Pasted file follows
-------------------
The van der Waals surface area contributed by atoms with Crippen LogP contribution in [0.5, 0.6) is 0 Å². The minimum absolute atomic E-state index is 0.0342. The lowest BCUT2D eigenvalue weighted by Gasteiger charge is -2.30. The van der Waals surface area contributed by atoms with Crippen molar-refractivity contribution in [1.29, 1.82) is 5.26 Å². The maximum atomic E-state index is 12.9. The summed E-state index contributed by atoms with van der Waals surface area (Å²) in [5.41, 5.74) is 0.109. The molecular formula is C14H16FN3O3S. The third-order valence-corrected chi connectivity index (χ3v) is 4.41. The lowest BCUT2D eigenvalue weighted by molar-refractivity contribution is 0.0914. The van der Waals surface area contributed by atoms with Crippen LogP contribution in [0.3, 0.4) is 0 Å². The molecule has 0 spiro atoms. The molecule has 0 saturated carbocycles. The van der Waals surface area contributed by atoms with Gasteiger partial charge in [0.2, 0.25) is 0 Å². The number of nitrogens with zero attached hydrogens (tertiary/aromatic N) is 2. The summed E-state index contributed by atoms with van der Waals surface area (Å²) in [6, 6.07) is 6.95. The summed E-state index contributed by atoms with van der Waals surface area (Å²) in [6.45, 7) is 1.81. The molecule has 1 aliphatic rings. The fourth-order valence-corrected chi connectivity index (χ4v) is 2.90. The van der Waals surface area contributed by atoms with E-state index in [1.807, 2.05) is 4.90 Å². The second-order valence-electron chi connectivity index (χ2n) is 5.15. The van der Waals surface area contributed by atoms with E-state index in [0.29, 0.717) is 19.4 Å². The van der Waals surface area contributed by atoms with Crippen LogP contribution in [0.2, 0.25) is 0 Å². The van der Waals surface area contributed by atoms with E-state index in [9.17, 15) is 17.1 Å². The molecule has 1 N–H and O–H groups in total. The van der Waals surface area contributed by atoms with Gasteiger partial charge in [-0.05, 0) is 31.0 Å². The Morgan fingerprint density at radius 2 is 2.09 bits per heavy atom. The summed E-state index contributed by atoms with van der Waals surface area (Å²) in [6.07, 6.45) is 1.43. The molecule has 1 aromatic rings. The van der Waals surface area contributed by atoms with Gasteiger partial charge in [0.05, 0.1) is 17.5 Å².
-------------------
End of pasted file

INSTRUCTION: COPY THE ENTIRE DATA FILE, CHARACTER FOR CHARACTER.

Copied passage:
The van der Waals surface area contributed by atoms with Crippen LogP contribution in [0.5, 0.6) is 0 Å². The minimum absolute atomic E-state index is 0.0342. The lowest BCUT2D eigenvalue weighted by Gasteiger charge is -2.30. The van der Waals surface area contributed by atoms with Crippen molar-refractivity contribution in [1.29, 1.82) is 5.26 Å². The maximum atomic E-state index is 12.9. The summed E-state index contributed by atoms with van der Waals surface area (Å²) in [5.41, 5.74) is 0.109. The molecular formula is C14H16FN3O3S. The third-order valence-corrected chi connectivity index (χ3v) is 4.41. The lowest BCUT2D eigenvalue weighted by molar-refractivity contribution is 0.0914. The van der Waals surface area contributed by atoms with Crippen LogP contribution in [0.3, 0.4) is 0 Å². The molecule has 0 spiro atoms. The molecule has 0 saturated carbocycles. The van der Waals surface area contributed by atoms with Gasteiger partial charge in [0.2, 0.25) is 0 Å². The number of nitrogens with zero attached hydrogens (tertiary/aromatic N) is 2. The summed E-state index contributed by atoms with van der Waals surface area (Å²) in [6, 6.07) is 6.95. The summed E-state index contributed by atoms with van der Waals surface area (Å²) in [6.45, 7) is 1.81. The molecule has 1 aliphatic rings. The fourth-order valence-corrected chi connectivity index (χ4v) is 2.90. The van der Waals surface area contributed by atoms with E-state index in [1.807, 2.05) is 4.90 Å². The second-order valence-electron chi connectivity index (χ2n) is 5.15. The van der Waals surface area contributed by atoms with E-state index in [0.29, 0.717) is 19.4 Å². The van der Waals surface area contributed by atoms with Crippen LogP contribution in [0.2, 0.25) is 0 Å². The van der Waals surface area contributed by atoms with E-state index in [9.17, 15) is 17.1 Å². The molecule has 1 N–H and O–H groups in total. The van der Waals surface area contributed by atoms with Gasteiger partial charge in [-0.05, 0) is 31.0 Å². The Morgan fingerprint density at radius 2 is 2.09 bits per heavy atom. The summed E-state index contributed by atoms with van der Waals surface area (Å²) in [6.07, 6.45) is 1.43. The molecule has 1 aromatic rings. The van der Waals surface area contributed by atoms with Gasteiger partial charge in [0.05, 0.1) is 17.5 Å².